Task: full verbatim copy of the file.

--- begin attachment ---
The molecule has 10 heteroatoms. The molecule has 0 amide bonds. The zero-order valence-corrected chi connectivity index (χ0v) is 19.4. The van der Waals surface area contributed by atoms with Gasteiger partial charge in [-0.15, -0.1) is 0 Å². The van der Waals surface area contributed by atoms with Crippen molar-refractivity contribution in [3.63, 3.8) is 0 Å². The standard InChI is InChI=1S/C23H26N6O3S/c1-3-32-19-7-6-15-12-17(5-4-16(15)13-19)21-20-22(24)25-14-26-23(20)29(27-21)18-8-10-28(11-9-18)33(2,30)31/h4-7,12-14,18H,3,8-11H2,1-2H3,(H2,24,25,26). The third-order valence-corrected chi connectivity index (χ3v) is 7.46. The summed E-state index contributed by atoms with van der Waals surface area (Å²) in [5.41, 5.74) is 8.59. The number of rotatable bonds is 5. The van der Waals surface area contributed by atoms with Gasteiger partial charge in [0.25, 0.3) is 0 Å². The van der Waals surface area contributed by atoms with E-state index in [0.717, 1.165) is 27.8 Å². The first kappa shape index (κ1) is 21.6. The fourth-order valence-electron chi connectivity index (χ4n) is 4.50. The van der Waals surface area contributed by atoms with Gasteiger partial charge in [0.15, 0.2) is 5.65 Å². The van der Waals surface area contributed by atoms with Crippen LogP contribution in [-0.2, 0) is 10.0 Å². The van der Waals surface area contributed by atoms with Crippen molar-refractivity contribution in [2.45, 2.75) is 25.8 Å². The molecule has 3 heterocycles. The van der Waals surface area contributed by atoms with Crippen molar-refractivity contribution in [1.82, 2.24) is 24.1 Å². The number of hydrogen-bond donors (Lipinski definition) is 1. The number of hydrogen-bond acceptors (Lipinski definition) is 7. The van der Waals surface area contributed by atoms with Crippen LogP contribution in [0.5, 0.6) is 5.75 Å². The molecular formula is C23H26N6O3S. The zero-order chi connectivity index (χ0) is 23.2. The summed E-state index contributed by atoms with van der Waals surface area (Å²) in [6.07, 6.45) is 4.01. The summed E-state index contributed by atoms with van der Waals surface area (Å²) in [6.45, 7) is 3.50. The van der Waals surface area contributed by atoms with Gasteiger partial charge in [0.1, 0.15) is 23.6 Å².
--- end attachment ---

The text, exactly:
The molecule has 10 heteroatoms. The molecule has 0 amide bonds. The zero-order valence-corrected chi connectivity index (χ0v) is 19.4. The van der Waals surface area contributed by atoms with Gasteiger partial charge in [-0.15, -0.1) is 0 Å². The van der Waals surface area contributed by atoms with Crippen molar-refractivity contribution in [3.63, 3.8) is 0 Å². The standard InChI is InChI=1S/C23H26N6O3S/c1-3-32-19-7-6-15-12-17(5-4-16(15)13-19)21-20-22(24)25-14-26-23(20)29(27-21)18-8-10-28(11-9-18)33(2,30)31/h4-7,12-14,18H,3,8-11H2,1-2H3,(H2,24,25,26). The third-order valence-corrected chi connectivity index (χ3v) is 7.46. The summed E-state index contributed by atoms with van der Waals surface area (Å²) in [5.41, 5.74) is 8.59. The number of rotatable bonds is 5. The van der Waals surface area contributed by atoms with Gasteiger partial charge in [0.25, 0.3) is 0 Å². The van der Waals surface area contributed by atoms with E-state index in [0.717, 1.165) is 27.8 Å². The first kappa shape index (κ1) is 21.6. The fourth-order valence-electron chi connectivity index (χ4n) is 4.50. The van der Waals surface area contributed by atoms with Gasteiger partial charge in [0.15, 0.2) is 5.65 Å². The van der Waals surface area contributed by atoms with Crippen LogP contribution in [-0.2, 0) is 10.0 Å². The van der Waals surface area contributed by atoms with Crippen molar-refractivity contribution in [2.45, 2.75) is 25.8 Å². The molecule has 3 heterocycles. The van der Waals surface area contributed by atoms with Crippen molar-refractivity contribution in [1.82, 2.24) is 24.1 Å². The number of hydrogen-bond donors (Lipinski definition) is 1. The number of hydrogen-bond acceptors (Lipinski definition) is 7. The van der Waals surface area contributed by atoms with Crippen LogP contribution in [0.5, 0.6) is 5.75 Å². The molecular formula is C23H26N6O3S. The zero-order chi connectivity index (χ0) is 23.2. The summed E-state index contributed by atoms with van der Waals surface area (Å²) in [6.07, 6.45) is 4.01. The summed E-state index contributed by atoms with van der Waals surface area (Å²) in [6.45, 7) is 3.50. The van der Waals surface area contributed by atoms with Gasteiger partial charge in [0.1, 0.15) is 23.6 Å².